Polaroid to Instagram: Hey, That's Our Retro Vibe You Got There, Buddy!
Instagram makes no secret of standing on the shoulders of former analog camera and film giants. The app’s own icon recalls the front of a Polaroid SX-70 or Kodak Instamatic. The image filters are deliberate nostalgia plays for the faded glory of companies that once owned the very idea of picture taking in America. In the meantime, where the hell were both Kodak and Polaroid?
Well, Kodak was busy with some corporate business. But it turns out that Polaroid has been lurking about producing 3D TVs, tablets, camcorders and mobile printers. It seems about damned time they come onto the app platform and claim a bit of the nostalgia that built Instagram into a billion-dollar Facebook target in less than a couple of years.
And here it is. Branded as if it were the next generation of goofy-looking instant camera, the Polamatic app for iOS arrived this past weekend. This is Polaroid’s take on retro image editing and sharing, albeit on other people’s networks. The filters recreate the many ways we encounter old Instant SX-70 images with their signature oversized bottom border. Some are crumpled, some have tape on them and others are meant to look sat upon. You can add a caption, of course. In about half a minute I had a recent Halloween pumpkin hunt shot of my daughter looking as if it could have been one of her mother found in an old box of fading snapshots.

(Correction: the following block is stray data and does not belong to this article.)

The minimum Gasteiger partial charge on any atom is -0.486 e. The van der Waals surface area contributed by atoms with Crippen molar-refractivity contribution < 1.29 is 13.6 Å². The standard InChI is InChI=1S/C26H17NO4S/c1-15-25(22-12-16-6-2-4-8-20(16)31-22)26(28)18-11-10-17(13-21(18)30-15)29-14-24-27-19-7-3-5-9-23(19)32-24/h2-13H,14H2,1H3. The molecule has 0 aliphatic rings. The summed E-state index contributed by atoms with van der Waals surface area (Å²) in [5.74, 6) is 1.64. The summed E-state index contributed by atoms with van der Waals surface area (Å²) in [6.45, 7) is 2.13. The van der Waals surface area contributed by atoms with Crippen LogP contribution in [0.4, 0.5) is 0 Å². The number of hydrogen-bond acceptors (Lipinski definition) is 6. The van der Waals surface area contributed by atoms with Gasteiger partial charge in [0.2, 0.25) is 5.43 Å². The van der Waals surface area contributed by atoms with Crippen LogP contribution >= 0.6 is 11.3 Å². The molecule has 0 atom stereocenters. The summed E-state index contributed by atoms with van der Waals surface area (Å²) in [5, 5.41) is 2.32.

They may be late to the game, but Polaroid and its development partner Appadana Development got much of it right. The interface is clean and self-explanatory with the same narrow set of choices that helped make Instagram easy to use. The social integration is especially neat, with one-button access to posting on Twitter, Flickr, Facebook, Tumblr and Instagram.
For Polaroid, it is a good brand play that gets its name and fond memories of its signature device widely distributed. Whether image editors really care whether their Polaroid-like image comes from Instagram or from the real McCoy is anyone’s guess.
But Polaroid is not trying to one-up the social nets themselves. In this app at least it is not trying brazenly -- and perhaps foolishly -- to create a network of Polaroid network users. That also means that we don’t get the massive library of other people’s images to peruse. In my mind, the real killer brand move here would have been partnering with Instagram/Facebook to bring the Polaroid filters into the hit social media app. That would have gotten huge coverage and likely would give them incredible brand reach, as most Instagram users would have to try the Polaroid filters at least once.
But unlike Instagram, this is an app with a built-in business model. The basic app is 99 cents, with three packs of new filters and effects for 99 cents each.
Like one of the early iPhone hits, the virtual Zippo lighter, Polaroid has a shot at leveraging its retro cred for a new generation of people who are too damned young to remember the adorable James Garner and Mariette Hartley promos. Now talk about a hit off the retro bong!